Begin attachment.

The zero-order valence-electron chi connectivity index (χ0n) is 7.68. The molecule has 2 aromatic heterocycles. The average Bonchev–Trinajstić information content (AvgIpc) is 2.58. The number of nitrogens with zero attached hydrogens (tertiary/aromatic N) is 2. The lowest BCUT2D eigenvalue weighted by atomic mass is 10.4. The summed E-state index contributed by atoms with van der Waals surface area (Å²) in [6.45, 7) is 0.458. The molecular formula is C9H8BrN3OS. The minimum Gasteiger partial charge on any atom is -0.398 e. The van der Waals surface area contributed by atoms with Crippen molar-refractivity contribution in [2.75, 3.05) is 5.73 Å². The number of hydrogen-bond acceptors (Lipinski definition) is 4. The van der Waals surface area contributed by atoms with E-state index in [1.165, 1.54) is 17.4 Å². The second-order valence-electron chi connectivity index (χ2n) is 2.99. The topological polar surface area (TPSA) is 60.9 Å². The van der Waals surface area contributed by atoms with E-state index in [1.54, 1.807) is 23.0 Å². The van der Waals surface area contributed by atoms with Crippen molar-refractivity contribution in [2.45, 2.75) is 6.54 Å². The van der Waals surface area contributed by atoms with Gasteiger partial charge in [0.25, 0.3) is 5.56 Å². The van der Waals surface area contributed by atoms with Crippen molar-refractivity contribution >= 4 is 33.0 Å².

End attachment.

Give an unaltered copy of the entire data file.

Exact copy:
The zero-order valence-electron chi connectivity index (χ0n) is 7.68. The molecule has 2 aromatic heterocycles. The average Bonchev–Trinajstić information content (AvgIpc) is 2.58. The number of nitrogens with zero attached hydrogens (tertiary/aromatic N) is 2. The lowest BCUT2D eigenvalue weighted by atomic mass is 10.4. The summed E-state index contributed by atoms with van der Waals surface area (Å²) in [6.45, 7) is 0.458. The molecular formula is C9H8BrN3OS. The minimum Gasteiger partial charge on any atom is -0.398 e. The van der Waals surface area contributed by atoms with Crippen molar-refractivity contribution in [2.75, 3.05) is 5.73 Å². The number of hydrogen-bond acceptors (Lipinski definition) is 4. The van der Waals surface area contributed by atoms with E-state index in [1.165, 1.54) is 17.4 Å². The second-order valence-electron chi connectivity index (χ2n) is 2.99. The topological polar surface area (TPSA) is 60.9 Å². The van der Waals surface area contributed by atoms with E-state index in [1.54, 1.807) is 23.0 Å². The van der Waals surface area contributed by atoms with Crippen molar-refractivity contribution in [2.45, 2.75) is 6.54 Å². The van der Waals surface area contributed by atoms with Gasteiger partial charge in [0.25, 0.3) is 5.56 Å². The van der Waals surface area contributed by atoms with Crippen molar-refractivity contribution >= 4 is 33.0 Å².